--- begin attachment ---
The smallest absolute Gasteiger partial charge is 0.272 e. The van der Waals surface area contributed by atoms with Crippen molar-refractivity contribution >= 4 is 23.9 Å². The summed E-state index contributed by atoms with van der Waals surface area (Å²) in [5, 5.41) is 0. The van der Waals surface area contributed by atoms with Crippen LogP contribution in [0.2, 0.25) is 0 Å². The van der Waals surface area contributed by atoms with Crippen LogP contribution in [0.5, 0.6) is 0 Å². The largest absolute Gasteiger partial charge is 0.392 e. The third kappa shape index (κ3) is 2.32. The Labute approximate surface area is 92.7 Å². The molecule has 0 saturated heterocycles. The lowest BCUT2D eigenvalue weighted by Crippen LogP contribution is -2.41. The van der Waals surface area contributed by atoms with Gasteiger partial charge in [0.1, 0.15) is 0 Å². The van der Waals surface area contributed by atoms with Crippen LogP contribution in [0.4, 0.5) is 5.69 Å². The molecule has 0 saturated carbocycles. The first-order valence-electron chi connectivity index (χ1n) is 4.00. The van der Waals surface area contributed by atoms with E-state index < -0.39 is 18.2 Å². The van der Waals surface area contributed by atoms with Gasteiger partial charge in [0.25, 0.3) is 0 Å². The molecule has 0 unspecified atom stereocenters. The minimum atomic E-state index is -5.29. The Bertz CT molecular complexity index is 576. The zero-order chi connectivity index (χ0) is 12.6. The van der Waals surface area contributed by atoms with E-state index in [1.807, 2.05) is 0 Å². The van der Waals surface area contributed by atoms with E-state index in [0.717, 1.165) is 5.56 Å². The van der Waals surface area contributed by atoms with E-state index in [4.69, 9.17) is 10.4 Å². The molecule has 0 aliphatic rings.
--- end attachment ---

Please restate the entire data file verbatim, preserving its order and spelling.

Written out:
The smallest absolute Gasteiger partial charge is 0.272 e. The van der Waals surface area contributed by atoms with Crippen molar-refractivity contribution >= 4 is 23.9 Å². The summed E-state index contributed by atoms with van der Waals surface area (Å²) in [5, 5.41) is 0. The van der Waals surface area contributed by atoms with Crippen LogP contribution in [0.2, 0.25) is 0 Å². The van der Waals surface area contributed by atoms with Crippen LogP contribution in [0.5, 0.6) is 0 Å². The largest absolute Gasteiger partial charge is 0.392 e. The third kappa shape index (κ3) is 2.32. The Labute approximate surface area is 92.7 Å². The molecule has 0 saturated heterocycles. The lowest BCUT2D eigenvalue weighted by Crippen LogP contribution is -2.41. The van der Waals surface area contributed by atoms with Gasteiger partial charge in [0.1, 0.15) is 0 Å². The van der Waals surface area contributed by atoms with Crippen LogP contribution in [0.4, 0.5) is 5.69 Å². The molecule has 0 saturated carbocycles. The first-order valence-electron chi connectivity index (χ1n) is 4.00. The van der Waals surface area contributed by atoms with E-state index < -0.39 is 18.2 Å². The van der Waals surface area contributed by atoms with Gasteiger partial charge in [0.25, 0.3) is 0 Å². The molecule has 0 unspecified atom stereocenters. The minimum atomic E-state index is -5.29. The Bertz CT molecular complexity index is 576. The zero-order chi connectivity index (χ0) is 12.6. The van der Waals surface area contributed by atoms with E-state index in [1.807, 2.05) is 0 Å². The van der Waals surface area contributed by atoms with E-state index in [0.717, 1.165) is 5.56 Å². The van der Waals surface area contributed by atoms with E-state index in [4.69, 9.17) is 10.4 Å². The molecule has 0 aliphatic rings.